Chrome OS Harkens to the Days of the Driveless Desktop

I'm not the first to say this, but the idea behind Google's forthcoming Chrome OS reminds me of the Network Computer (NC), a driveless desktop unveiled by Larry Ellison in 1996. Back then, here's what I wrote about NC: "Do you really want to do without a floppy, hard, or CD-ROM drive? Be unable to compute -- or even access your data -- when the server goes down? Watch performance slow to a crawl during peak hours? An Internet appliance has everyman appeal at first glance; but on closer inspection, it's two steps back to those bad old mainframe days when Big Brother owned the computer, not you."

[ InfoWorld's Neil McAllister offers a razor-sharp analysis of Google's OS in his Fatal Exception blog. ]

Now, 13 years later, Google has raised a similar proposition: an OS that pretty much dictates that you'll be living your computing life on the Internet and storing your data and preferences there, too. So let's break down that hoary old critique of mine and see if it still applies.

First of all, when I knocked the NC for lacking local storage, I was referring mainly to performance. At the time, 28.8bps modems were typical and putting personal storage at the end of such a slender connection seemed like a really bad idea. Now, some Chrome OS computers will have solid-state drives or hard disks, and some may only have a cache (who knows?), but it doesn't matter much. You'll be computing in the cloud. Broadband plus a fast JavaScript engine equals good enough performance, so score one for Google.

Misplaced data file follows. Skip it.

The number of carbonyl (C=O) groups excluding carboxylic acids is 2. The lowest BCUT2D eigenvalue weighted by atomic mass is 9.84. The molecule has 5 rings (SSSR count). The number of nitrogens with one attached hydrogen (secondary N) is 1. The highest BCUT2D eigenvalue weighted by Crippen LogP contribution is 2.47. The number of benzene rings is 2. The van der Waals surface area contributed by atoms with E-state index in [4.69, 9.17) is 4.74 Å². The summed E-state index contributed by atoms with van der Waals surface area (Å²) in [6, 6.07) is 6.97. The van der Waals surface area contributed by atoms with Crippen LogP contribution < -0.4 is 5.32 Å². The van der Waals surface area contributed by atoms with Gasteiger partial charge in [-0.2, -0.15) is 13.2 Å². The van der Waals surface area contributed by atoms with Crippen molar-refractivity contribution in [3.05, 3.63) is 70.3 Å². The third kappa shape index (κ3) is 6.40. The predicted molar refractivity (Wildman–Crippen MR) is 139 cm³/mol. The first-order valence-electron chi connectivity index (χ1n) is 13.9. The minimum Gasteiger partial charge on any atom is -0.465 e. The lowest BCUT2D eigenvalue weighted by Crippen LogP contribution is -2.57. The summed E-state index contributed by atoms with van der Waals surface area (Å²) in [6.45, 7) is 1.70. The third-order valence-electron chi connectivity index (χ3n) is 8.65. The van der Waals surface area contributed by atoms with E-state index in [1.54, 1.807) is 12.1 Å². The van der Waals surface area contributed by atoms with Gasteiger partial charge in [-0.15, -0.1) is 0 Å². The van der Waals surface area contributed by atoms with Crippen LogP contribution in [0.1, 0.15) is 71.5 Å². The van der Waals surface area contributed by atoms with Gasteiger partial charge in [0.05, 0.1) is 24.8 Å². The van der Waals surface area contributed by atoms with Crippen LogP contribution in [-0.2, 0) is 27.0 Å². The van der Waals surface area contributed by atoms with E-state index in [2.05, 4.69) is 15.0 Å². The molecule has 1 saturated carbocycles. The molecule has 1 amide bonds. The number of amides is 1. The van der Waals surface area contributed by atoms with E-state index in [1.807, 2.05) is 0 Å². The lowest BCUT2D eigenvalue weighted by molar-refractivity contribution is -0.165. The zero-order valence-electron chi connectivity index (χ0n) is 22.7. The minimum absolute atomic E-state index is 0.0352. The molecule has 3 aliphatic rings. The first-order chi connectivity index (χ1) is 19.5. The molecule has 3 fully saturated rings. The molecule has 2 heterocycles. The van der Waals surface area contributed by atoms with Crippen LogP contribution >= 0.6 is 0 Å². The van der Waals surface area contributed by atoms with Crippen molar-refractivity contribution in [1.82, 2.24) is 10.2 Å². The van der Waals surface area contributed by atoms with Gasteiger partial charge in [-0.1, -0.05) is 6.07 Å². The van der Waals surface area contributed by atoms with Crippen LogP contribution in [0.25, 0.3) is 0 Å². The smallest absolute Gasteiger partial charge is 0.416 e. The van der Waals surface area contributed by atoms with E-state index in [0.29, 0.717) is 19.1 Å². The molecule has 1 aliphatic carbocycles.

Now we come to the part about being unable to compute or access your data when the "server" goes down. (It could be the "server" or it could be the connection, but whatever.) Well, I imagine some implementation of Google Gears will be included, so you'll have some limited offline access to data. But more to the point, I can't remember the last time my work or home broadband connections went down and Google doesn't have outages. So Google gets another two points.

The reference to "peak hours" is a legacy of the days when mainframes or "online services" would choke on too many simultaneous users. But I believe in the magic of Google's hyperscalable server cloud, so I have to give 'em another one.

Which leads us to the final "Big Brother," point. Google is already the gatekeeper of the Internet; should it also be the keeper of your data? It does seem to be time to trot out the old cliche about absolute power corrupting absolutely. At the very least, I can't imagine enterprises ceding their data to Google (the SLAs on Google Apps, for example, aren't exactly business class).

But a near-zero-config thin client, with all my data and preference available from any Chrome OS device, is an awfully appealing idea. And if I had my choice, who would I want to play host? Oracle? Microsoft? IBM?

Well, I'm not ready to hand over the entire casket of family jewels to Google, either. But the technical hurdles to a modern-day NC have largely been vaulted, and HTML 5 and CSS 3 should enable desktop-class apps in the browser. The fact that I'm even considering what data I might or might not "give up" -- and that a simple announcement implying no new groundbreaking technology has caused such an avalanche of speculation -- is testament to the power of the Google brand. Should it be any more powerful than it is?

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